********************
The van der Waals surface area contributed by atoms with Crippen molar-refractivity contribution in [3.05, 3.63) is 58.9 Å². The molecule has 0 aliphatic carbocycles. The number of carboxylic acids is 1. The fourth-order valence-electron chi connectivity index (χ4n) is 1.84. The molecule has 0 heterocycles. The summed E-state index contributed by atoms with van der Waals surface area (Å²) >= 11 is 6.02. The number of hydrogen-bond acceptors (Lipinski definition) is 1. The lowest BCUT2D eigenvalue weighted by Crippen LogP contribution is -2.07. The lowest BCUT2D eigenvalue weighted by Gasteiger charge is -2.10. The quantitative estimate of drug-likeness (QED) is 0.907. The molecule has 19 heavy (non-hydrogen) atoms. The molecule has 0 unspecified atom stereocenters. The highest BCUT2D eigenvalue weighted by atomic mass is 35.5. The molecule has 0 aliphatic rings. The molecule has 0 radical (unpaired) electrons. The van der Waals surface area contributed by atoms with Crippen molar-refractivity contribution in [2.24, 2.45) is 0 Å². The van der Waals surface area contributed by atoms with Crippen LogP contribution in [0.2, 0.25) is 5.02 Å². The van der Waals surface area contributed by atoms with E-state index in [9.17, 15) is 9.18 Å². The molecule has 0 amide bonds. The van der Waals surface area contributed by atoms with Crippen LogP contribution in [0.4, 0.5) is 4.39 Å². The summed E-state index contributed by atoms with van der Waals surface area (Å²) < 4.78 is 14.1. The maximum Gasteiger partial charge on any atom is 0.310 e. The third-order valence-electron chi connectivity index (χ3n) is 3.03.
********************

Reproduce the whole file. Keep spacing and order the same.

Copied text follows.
The van der Waals surface area contributed by atoms with Crippen molar-refractivity contribution in [3.05, 3.63) is 58.9 Å². The molecule has 0 aliphatic carbocycles. The number of carboxylic acids is 1. The fourth-order valence-electron chi connectivity index (χ4n) is 1.84. The molecule has 0 heterocycles. The summed E-state index contributed by atoms with van der Waals surface area (Å²) >= 11 is 6.02. The number of hydrogen-bond acceptors (Lipinski definition) is 1. The lowest BCUT2D eigenvalue weighted by Crippen LogP contribution is -2.07. The lowest BCUT2D eigenvalue weighted by Gasteiger charge is -2.10. The quantitative estimate of drug-likeness (QED) is 0.907. The molecule has 19 heavy (non-hydrogen) atoms. The molecule has 0 unspecified atom stereocenters. The highest BCUT2D eigenvalue weighted by atomic mass is 35.5. The molecule has 0 aliphatic rings. The molecule has 0 radical (unpaired) electrons. The van der Waals surface area contributed by atoms with Crippen molar-refractivity contribution in [2.24, 2.45) is 0 Å². The van der Waals surface area contributed by atoms with Crippen LogP contribution in [0.2, 0.25) is 5.02 Å². The van der Waals surface area contributed by atoms with E-state index in [9.17, 15) is 9.18 Å². The molecule has 0 amide bonds. The van der Waals surface area contributed by atoms with Crippen LogP contribution in [0.4, 0.5) is 4.39 Å². The summed E-state index contributed by atoms with van der Waals surface area (Å²) < 4.78 is 14.1. The maximum Gasteiger partial charge on any atom is 0.310 e. The third-order valence-electron chi connectivity index (χ3n) is 3.03.